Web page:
Facebook users who are victims of Cambridge Analytica feel like they 'were used'

JP Mangalindan
Chief Tech Correspondent
Facebook CEO Mark Zuckerberg testified before a House Energy and Commerce hearing on Capitol Hill in Washington, on Wednesday. Source: AP Photo/Andrew Harnik

Earlier this week, Facebook (FB) started notifying 87 million users that their personal information was improperly harvested by political data firm Cambridge Analytica.

Yahoo Finance spoke to three current Facebook users who were affected. All three expressed frustration and disappointment over the violation of their privacy that resulted from Cambridge Analytica acquiring Facebook user data sold by researcher Aleksandr Kogan. Kogan had developed a personality quiz app on Facebook called This is Your Digital Life that surveyed 270,000 users, but because of the high level of access Facebook gave developers at the time, Cambridge Analytica was able to harvest the data of the friends of those 270,000 users, affecting up to 87 million individuals in all.   

One of those affected individuals, Tonoccus McClain, a Los Angeles-based musician and actor and longtime Facebook user, received a notification on Facebook’s mobile app early Wednesday morning letting him know the This Is Your Digital Life app “may have misused” some of his information by sharing it with Cambridge Analytica. That information was “limited” to information visible on his public profile, Page likes, his birthday and the city where he currently lives.

Source: Facebook.com

McClain did not use the This is Your Digital Life app, which means one of his friends must have and that eventually led to Cambridge Analytica getting its hands on his data. Facebook has banned the app.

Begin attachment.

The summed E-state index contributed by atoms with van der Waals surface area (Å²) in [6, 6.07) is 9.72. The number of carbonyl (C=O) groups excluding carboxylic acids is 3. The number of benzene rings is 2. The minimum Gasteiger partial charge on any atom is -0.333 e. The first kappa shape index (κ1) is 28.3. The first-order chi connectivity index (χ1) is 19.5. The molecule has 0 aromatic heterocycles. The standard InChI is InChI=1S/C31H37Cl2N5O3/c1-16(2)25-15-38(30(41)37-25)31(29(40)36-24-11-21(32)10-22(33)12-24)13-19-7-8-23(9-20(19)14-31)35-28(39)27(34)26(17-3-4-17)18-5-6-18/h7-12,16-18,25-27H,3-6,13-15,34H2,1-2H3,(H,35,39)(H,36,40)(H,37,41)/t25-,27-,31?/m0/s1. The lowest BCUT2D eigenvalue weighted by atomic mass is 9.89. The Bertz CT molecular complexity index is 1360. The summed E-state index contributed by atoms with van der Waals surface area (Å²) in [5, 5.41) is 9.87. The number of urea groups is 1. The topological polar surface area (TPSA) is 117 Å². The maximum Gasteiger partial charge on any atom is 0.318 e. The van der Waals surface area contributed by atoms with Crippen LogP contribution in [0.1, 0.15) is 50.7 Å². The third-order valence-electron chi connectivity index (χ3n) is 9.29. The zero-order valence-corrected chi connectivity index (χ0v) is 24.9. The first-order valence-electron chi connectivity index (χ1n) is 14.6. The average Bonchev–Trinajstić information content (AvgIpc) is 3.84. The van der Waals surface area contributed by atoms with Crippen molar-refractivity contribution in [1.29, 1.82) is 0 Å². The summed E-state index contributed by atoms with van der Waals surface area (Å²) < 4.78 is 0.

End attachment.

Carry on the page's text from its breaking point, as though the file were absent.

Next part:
“Why was I chosen?” wondered McClain. “I feel like we were used. I really feel like we were used. The good old days of hopping on Facebook and having a good time and catching up with friends is over. To think I could have had a hand with getting Donald Trump in the White House. Mark Zuckerberg has got a lot of work to do.”

Another Facebook user, who asked to remain anonymous for privacy reasons, expressed disappointment that his account was also affected. However, because he had held several jobs in the tech industry over the years, he wasn’t exactly surprised.

“I’ve seen my friends in tech using all kinds of apps on Facebook,” the Facebook user told Yahoo Finance. “But there are always a few people who don’t understand what’s going on.”

Justin Hendrix, executive director at NYC Media Lab in New York City, wasn’t shocked his account was affected either. Although Hendrix made a conscientious decision to dial back his use of Facebook several years ago — ”I felt like I was giving Facebook more than Facebook was giving me” — he was still frustrated to learn his data had been misappropriated.

Hendrix also expressed disappointment in Zuckerberg, who testified on Capitol Hill Tuesday and Wednesday. During his testimony, Facebook’s chief executive admitted that Cambridge Analytica was one of a “handful” of outside parties researcher Kogan sold Facebook user data to. Previously, it was thought Cambridge Analytica was the only firm Kogan had sold data to. During the hearings, Zuckerberg could not specify how many other apps had obtained data.

“That’s it,” Hendrix said. “Your data is gone. It’s out there.”

If anything, however, Hendrix says he feels more compelled to advocate for online user privacy. Just hours after Facebook disclosed the Cambridge Analytica data breach on its site in March, Hendrix went live with Regulate Social Media, a personal project and website he hopes will foster discussion and civic action as Facebook and other tech companies navigate issues around user privacy and accountability.

“We need to start thinking about what the next generation of a Cambridge Analytica might look like,” added Hendrix.

Still, none of the Facebook users Yahoo Finance spoke to said they would actually delete their Facebook accounts — a movement that recently gained more steam following Cambridge Analytica — although Hendrix concedes he deleted his accounts for several apps and services, including the social ranking service Klout, which he had linked his Facebook account to. That trend dovetails with Facebook’s more recent user growth stats suggesting that most people don’t feel compelled to actually delete their accounts despite the social network’s myriad scandals.

Facebook did not immediately respond to Yahoo Finance’s request for comment.

JP Mangalindan is the Chief Tech Correspondent for Yahoo Finance covering the intersection of tech and business. Email story tips and musings to jpm@oath.com. Follow him on Twitter or Facebook.

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